DAX  2 losers -30×2, one win +30, 2 no entries –  Just goes to show how hard it is to trade intra daybed the simple strategy has not been a consistent win or loser, just a slow grind of tedium.

UK Gilts were   £16.66   now £16.49   NB this is the  VAN ETF with a yield of 4.65%  

Legacy Trades  363- 365 and new kid 366

Trade363 Can we Find something not totally rubbish? 

It’s unseasonal but it’s a pitchfork!

Ok so here’s the trade, and everything is wrong about this which might serve us well. We sell one call and 3 puts at the strike which is the value of the ATM straddle subtracted from the ATM (Futures) price, 8256. This gives us nothing much in the call but the put is all extrinsic value, ie if the put options expired today, they’d have no value.

We take in the premiums 271.5+ 50.5×3= 423. The dream is….. the market  at 7700- 8300 for June expiry, ideally at exactly 8000!

Last week: 466.5 and 18.5 x3 – not unexpected and those puts seem to be heading towards zero. Loss 0f 43 + those puts 

Last week: Still a loss, but we soldier on, now it’s 489, from our original credit 423 

This week: 348+16×3 = 396.  PROFIT!

Trade 364 Back to The Knitting

So, it’s too late to use the May expiry, but June is well within the parameters (<45 days to expiry) and we again choose a ratio spread, which is a firm favourite here. However there’s a twist and a fellow trader has done a lot of homework and come up with the following. Subtract the value of the ATM straddle (8450 for our purposes) gives us ± 8200, and that is where we write the short puts. And for the longs we go 100 points above, giving us 8300/8200 put ratio. Those premiums? 41×2= 82, and 62.5. Earth shattering credit it is not, but it may be in the ballpark for the long spread to produce the goods- a max 100. Risk below 8100. We must endure such horribly, absurdly  low prices for now.

Last week  48 and 29×2 gives us debit 10. Our original credit was 19.5 

This week: 75 and 43 x2= 11, our credit was 19.5 So happy days again, will June play nicely?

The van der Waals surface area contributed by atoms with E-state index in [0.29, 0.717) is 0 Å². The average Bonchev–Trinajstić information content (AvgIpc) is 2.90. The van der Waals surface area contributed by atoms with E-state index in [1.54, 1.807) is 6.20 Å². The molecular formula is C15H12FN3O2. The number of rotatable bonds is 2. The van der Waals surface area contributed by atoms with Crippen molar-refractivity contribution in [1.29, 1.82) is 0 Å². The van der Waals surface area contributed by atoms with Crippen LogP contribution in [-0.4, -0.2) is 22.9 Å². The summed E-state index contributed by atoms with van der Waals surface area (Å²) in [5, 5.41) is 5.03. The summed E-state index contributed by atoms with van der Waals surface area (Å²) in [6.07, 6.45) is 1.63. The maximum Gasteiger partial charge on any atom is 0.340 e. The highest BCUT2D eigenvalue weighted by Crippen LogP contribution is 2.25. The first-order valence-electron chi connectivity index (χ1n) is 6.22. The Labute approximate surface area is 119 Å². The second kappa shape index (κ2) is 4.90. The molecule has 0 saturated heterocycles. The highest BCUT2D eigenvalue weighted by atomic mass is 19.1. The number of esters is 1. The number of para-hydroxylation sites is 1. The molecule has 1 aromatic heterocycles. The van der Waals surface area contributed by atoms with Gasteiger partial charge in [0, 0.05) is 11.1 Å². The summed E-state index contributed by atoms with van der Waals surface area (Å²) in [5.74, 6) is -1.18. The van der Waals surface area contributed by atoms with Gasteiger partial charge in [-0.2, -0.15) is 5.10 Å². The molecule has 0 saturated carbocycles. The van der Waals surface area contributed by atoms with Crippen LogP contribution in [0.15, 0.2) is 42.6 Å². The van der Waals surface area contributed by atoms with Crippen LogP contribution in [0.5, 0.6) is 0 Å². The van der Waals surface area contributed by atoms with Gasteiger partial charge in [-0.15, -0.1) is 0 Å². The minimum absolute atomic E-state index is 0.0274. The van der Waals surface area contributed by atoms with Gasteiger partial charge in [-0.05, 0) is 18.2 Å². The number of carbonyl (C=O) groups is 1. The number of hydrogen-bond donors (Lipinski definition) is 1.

Trade 365

Calendar time anyone?  You know- sell the near month, buy the far month. We’ll do a simple comparison, between the 1 for 1 and the ratio spread, whereby we  have a long spread in the far month.

Here we go: We sell the Jun 8250 put, we buy the 8350/8250 put spread in July. We have theta in our favour with a calendar, we have risk if FTSE drops below 8150, zero risk to the upside

Sorry if it ‘s a rinse and repeat a lot like 364, but as we’ll see the dynamics are different.. Oh, and the prices? Jun 8250 put 37, the July 8350/8250  put spread 88.5-61.5= 27 giving us a small credit of 10. The straight 1 for 1 calendar would cost us 88.5-37= 51.5    CORRECTION!!!!!   sell: 8350 jun put 62.5,  buy: July 8350 put 88.5= 26

This week we have the debit in June:  57  and credit 38.5 for the July spread 18.5- 10 credit, gives us a loss 8.5

The straight one for one calendar is  127.5 – 97.5 = 30 a small gain from last week as we paid 26   


Trade 366 This Takes some Cojones- it’s called a GUTS.

Here’s some fun and the GUTS trade is created as a deep ITM (in-the-money) strangle. We sell the 8000 call and the 8500 put.  Think about those strikes and all points in between. At expiry they can only add up to 500. Here’s the kicker we sell those 2 options for…..542.5  So assuming FTSE does not exceed the 2 strikes at 8500 and 8000, we make 42.5*  Mind boggling isn’t it!

*It’s known as extrinsic premium (where the 500 is intrinsic).

For those new to options:




Contact: [email protected] If there is anything you’d like help with, we all started somewhere and yes, it can be baffling.